Recently I came upon a quote from the late English humorist and writer, Jerome K. Jerome. I was actually looking for quotes for a book I’m working on when I came across the following: “It is impossible to enjoy idling unless there is plenty of work to do.” Written by Mr. Jerome many years ago, the quote could almost fit today. It is so strange to be asked to stay at home. But we all know that “social distancing” and working from home is going to be the way we must be, at least until this recent health crisis is over. The Rabbi of the Tree of Life Synagogue in Pittsburgh ( the site of a terrible shooting) tells us online that he would like to see us all use the terms “physical distancing and social connecting”.

I’m lucky too in a way. I love spending time with my housemate and wife, Bryane, a beautiful and talented writer and artist. Even though it is only the two of us (plus our tuxedo cat, Baby), I’m never bored around her. So, a voluntary or even compelled lock-in is not the worst thing.

Another quote from Jerome could easily have been written today. “I like work. I can sit and look at it for hours.” I know the feeling. Sometimes I sit and think about what I am writing and how to put it in words. Finally, I do get something on paper, but from now on I’ll also think of Mr. Jerome. I wonder what he might have to say as he looks at people all over Virginia, America and the world forced to sit at home and many people even being paid to be idle. Ironic isn’t it that Jerome K. Jerome died in 1927.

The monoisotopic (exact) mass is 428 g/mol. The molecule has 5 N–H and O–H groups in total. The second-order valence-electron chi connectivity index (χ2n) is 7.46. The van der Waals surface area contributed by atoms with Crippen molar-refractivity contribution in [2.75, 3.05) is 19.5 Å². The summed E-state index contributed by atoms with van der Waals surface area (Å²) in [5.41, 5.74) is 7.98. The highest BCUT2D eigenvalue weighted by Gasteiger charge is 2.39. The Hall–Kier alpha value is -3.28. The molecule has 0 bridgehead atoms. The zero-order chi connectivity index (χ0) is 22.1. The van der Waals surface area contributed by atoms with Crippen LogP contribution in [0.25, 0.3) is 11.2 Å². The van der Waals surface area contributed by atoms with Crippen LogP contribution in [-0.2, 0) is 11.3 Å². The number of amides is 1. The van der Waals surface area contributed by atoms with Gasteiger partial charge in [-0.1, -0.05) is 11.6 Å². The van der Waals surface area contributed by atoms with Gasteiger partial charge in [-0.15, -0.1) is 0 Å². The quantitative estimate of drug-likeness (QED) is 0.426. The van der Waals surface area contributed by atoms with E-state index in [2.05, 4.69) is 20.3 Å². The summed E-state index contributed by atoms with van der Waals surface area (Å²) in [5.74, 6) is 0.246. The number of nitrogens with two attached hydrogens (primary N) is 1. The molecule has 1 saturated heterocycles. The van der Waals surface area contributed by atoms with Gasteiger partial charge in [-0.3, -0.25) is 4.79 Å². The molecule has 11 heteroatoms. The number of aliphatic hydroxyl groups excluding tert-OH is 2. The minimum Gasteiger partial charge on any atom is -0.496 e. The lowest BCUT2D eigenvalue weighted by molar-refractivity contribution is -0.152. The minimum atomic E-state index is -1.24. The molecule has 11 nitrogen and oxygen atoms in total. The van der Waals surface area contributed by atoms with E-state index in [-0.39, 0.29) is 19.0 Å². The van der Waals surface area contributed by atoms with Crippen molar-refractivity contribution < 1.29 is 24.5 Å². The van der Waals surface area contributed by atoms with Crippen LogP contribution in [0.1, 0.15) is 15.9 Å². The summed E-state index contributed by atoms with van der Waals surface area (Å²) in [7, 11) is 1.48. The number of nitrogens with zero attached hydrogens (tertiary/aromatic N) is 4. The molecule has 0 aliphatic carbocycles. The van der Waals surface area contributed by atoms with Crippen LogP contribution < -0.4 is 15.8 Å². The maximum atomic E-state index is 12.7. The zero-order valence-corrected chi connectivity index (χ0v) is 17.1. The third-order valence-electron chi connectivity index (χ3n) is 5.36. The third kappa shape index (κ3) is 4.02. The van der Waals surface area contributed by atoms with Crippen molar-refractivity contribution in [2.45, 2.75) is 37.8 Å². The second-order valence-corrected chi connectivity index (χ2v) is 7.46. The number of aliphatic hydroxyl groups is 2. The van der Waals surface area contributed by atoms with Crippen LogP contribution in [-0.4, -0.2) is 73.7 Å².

Let’s all try to make the most of being home. I know I will.

Charles “Chips” Lickson, JD, Ph.D.     
Front Royal, Virginia

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Opinion

Just thanks for keeping the community informed

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This is a really tough time for the publishing industry as ad volume is on the downswing. Your on-line service to the local community who cannot afford paid subscriptions is an especially important link to accurate information about the COVID-19 public health crisis.